Vancleavea campi (Nesbitt et al. 2009) Late Triassic,~210 mya, ~1.2 meters in length, was originally considered a very weird archosauriform close to Doswellia, Turfanosuchus, Chanaresuchus and Erythrosuchus, but that's because the authors did not compare it to Helveticosaurus and Miodentosaurus, with which Vanclevea now nests. It turns out that Vanclevea was a not-so-weird thalattosaur and a prime example of what happens when the gamut of the inclusion set is decided prior to the analysis. Derived from a sister to Helveticosaurus, Vancleavea was the last in its lineage.
Distinct from Helveticosaurus, the skull of Vancleavea had a shorter rostrum and a longer postorbital portion. The jugal was robust and the orbit was smaller. The teeth were much larger in proportion to the skull. Both had a taller than wide skull. The mandible was deeper especially posteriorly.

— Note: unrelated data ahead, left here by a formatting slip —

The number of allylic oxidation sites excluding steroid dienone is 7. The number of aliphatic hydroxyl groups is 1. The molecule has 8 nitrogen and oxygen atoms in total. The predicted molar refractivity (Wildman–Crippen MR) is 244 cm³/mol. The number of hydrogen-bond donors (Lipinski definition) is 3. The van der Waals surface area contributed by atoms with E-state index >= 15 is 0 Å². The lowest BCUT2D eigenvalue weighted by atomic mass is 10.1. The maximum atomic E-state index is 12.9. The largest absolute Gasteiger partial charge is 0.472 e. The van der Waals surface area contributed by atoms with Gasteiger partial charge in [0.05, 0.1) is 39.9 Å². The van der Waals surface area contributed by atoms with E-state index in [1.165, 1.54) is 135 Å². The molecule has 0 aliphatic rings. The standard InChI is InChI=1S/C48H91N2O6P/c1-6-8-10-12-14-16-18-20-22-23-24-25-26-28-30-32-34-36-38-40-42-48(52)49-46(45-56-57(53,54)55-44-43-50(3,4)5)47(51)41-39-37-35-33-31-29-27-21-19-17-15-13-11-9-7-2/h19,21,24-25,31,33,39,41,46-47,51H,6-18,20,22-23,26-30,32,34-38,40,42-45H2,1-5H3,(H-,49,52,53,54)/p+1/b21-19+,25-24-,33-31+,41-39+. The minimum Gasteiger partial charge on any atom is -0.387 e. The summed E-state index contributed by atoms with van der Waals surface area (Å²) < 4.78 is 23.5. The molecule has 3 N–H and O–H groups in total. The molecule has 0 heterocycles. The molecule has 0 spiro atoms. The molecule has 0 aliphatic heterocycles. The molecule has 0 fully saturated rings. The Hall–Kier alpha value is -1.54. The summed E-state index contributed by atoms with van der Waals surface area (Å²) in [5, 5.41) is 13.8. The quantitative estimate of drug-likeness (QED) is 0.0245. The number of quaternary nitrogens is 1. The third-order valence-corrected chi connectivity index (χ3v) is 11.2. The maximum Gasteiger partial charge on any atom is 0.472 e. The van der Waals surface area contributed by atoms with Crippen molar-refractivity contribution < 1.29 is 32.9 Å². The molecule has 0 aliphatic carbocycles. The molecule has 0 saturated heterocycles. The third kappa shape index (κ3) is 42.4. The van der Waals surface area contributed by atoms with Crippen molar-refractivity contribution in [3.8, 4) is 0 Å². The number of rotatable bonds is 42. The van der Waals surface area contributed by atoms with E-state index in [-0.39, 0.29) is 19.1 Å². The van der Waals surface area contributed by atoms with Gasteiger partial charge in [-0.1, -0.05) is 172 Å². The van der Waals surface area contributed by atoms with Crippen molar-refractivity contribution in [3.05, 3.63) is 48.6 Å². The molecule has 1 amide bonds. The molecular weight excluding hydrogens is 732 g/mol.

I think Nesbitt et al. (2009) estimated too few dorsal vertebrae (in grey above) and reconstructed too short of a torso.The actual number appears to have been 35 or so, similar to Miodentosaurus. The number of cervicals was likely ~10, as in Miodentosaurus and Helveticosaurus. The tail was deeper in Vancleavea and further deepened by elongated osteoderms on top. Since the vertebrae are largely covered by ossified scales these determinations are guesses.
The pectoral girdle and forelimb were smaller, but otherwise similar to Helveticosaurus.
The pelvis wasn't deep. It was ventrally wide and the two sacrals would have set it lower than the vertebral column. The hind limb was longer than the forelimb, but the pes was probably no larger than the manus.
Unlike other thalattosauriforms, Vancleavea was armored with a variety of ossified scales covering the body.
A family tree of the Enaliosauria is here. A more complete tree of the Reptilia is here.